Can you take medication for morning sickness?

Pregnant women with morning sickness, nausea
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Medication for morning sickness is usually the last resort. There are many non-medicinal things that you should try before looking at medication for morning sickness. When these fail, you should talk to your midwife or doctor about using medication for morning sickness to help you through the worst of it.

"You always hear about morning sickness," remembers Jane. "It sounds kind of cute. You feel a bit queasy, eat a healthy breakfast and go about your day.

I couldn't even brush my teeth without getting sick to my stomach and gagging."

Amanda remembers the triggers, "Everything. Smells particularly. I would pick up my boy friend from work, and the factory smell I'd never noticed just clung to him and his clothes. It made me violently ill. Food smells. The road. Even flowers."

The good news is that there is help available for women with extreme sickness. In fact, there are two types of medication for morning sickness: over the counter medication and prescription medication. The one medication for you is one that you and your practitioner decide on.

Over the Counter Medications for Morning Sickness

Over the counter medications don't require a prescription. This doesn't mean that you shouldn't use the guidance of the practitioner you're seeing for your prenatal care. There isn't just one morning sickness pill you can take and have your nausea and vomiting disappear, but some of these have been helpful to some people.

  • Vitamin B6
  • Reflux medications (Pepcid, Zantac)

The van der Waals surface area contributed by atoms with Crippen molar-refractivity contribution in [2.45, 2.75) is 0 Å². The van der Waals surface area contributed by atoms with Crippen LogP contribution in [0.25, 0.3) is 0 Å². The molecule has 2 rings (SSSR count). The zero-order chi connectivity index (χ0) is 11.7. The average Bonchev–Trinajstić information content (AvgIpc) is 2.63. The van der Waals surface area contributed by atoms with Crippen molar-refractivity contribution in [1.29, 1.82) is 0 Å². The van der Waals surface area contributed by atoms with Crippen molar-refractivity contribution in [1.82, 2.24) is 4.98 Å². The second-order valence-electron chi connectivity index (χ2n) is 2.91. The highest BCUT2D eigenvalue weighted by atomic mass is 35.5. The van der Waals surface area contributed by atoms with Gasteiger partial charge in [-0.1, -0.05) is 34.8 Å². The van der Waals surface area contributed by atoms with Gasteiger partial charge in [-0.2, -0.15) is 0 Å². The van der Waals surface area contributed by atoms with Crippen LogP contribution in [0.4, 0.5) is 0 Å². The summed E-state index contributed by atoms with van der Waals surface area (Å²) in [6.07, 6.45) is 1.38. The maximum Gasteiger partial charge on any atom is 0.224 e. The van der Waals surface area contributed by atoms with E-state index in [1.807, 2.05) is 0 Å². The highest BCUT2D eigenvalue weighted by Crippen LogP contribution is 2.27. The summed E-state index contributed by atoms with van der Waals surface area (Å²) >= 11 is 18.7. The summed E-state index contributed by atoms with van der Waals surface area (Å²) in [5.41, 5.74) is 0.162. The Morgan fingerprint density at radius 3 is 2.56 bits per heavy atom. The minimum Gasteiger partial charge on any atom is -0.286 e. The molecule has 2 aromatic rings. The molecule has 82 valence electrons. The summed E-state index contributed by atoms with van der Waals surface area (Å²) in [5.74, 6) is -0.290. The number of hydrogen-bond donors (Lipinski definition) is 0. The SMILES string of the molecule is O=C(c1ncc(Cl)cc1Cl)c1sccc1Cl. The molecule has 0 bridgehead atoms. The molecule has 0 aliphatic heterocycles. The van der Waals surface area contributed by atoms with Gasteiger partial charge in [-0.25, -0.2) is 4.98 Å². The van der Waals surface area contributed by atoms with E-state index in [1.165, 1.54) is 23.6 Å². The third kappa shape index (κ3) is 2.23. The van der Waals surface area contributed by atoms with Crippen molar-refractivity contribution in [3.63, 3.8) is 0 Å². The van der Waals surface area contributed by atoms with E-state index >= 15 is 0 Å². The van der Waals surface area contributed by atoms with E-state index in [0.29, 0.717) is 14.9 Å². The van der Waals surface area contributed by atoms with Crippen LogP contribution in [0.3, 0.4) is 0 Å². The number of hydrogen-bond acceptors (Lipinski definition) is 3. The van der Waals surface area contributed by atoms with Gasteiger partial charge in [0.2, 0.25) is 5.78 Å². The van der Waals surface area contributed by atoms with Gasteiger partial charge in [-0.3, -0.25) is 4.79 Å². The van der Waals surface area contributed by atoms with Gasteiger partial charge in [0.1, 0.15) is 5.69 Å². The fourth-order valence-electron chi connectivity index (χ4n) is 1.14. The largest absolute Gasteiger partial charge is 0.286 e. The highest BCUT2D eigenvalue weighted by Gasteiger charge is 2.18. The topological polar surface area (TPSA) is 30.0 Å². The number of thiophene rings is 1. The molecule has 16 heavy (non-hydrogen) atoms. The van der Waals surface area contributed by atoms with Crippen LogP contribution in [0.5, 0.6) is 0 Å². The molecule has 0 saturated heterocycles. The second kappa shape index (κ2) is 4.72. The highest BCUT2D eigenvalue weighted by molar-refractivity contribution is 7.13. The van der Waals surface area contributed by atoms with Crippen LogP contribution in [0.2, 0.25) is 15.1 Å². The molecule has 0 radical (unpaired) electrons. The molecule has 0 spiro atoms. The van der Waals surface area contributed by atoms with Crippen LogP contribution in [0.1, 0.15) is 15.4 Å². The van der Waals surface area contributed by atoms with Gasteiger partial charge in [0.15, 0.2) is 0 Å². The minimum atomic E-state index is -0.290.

• Emetrol
  • Unisom Nighttime Sleep Aid (not the SleepGels) combined with vitamin B6
  • Some herbal substances with the help of your practitioner

Prescription Medication for Morning Sickness

If you are really struggling and other over the counter morning sickness pills haven't helped, your practitioner may decide that prescription medication is the best option for you.

  • Diclegis
  • Zofran (expensive, not always covered by insurance)
  • Phenergan (pill and suppository form)
  • Compazine

There are also IV medications and other medications used to treat hyperemesis gravidarum, severe morning sickness, often requiring hospitalization.

"Without the medication, I couldn't have continued," explains one mom. "It was really a life-saver. I was just within hours of being hospitalized."

Medications are not used for the entire pregnancy unless symptoms persist that long. You and your practitioner can talk about what the best plan is for your pregnancy.

Medications are a last line of defense for most mothers and practitioners. The first trimester, when most morning sickness occurs is a very delicate time in terms of fetal development. You want to avoid as many medicinal interventions as possible, while still being able to maintain your life and employment in a way that is manageable to your family. If medication winds up being the right path for you, try not to stress about it once the decision is made.

Try to relax, knowing you've done your research and hope that you get some sweet relief from the morning sickness medication.

Koren G, Maltepe C: Pre-emptive therapy for severe nausea and vomiting of pregnancy and hyperemesis gravidarum. J Obstet Gynaecol. 2004 Aug;24(5):530-3.

Magee LA, Mazzotta P, Koren G: Evidence-based view of safety and effectiveness of pharmacologic therapy for nausea and vomiting of pregnancy (NVP). Am J Obstet Gynecol. 2002 May;185(5 Suppl Understanding):S256-61.

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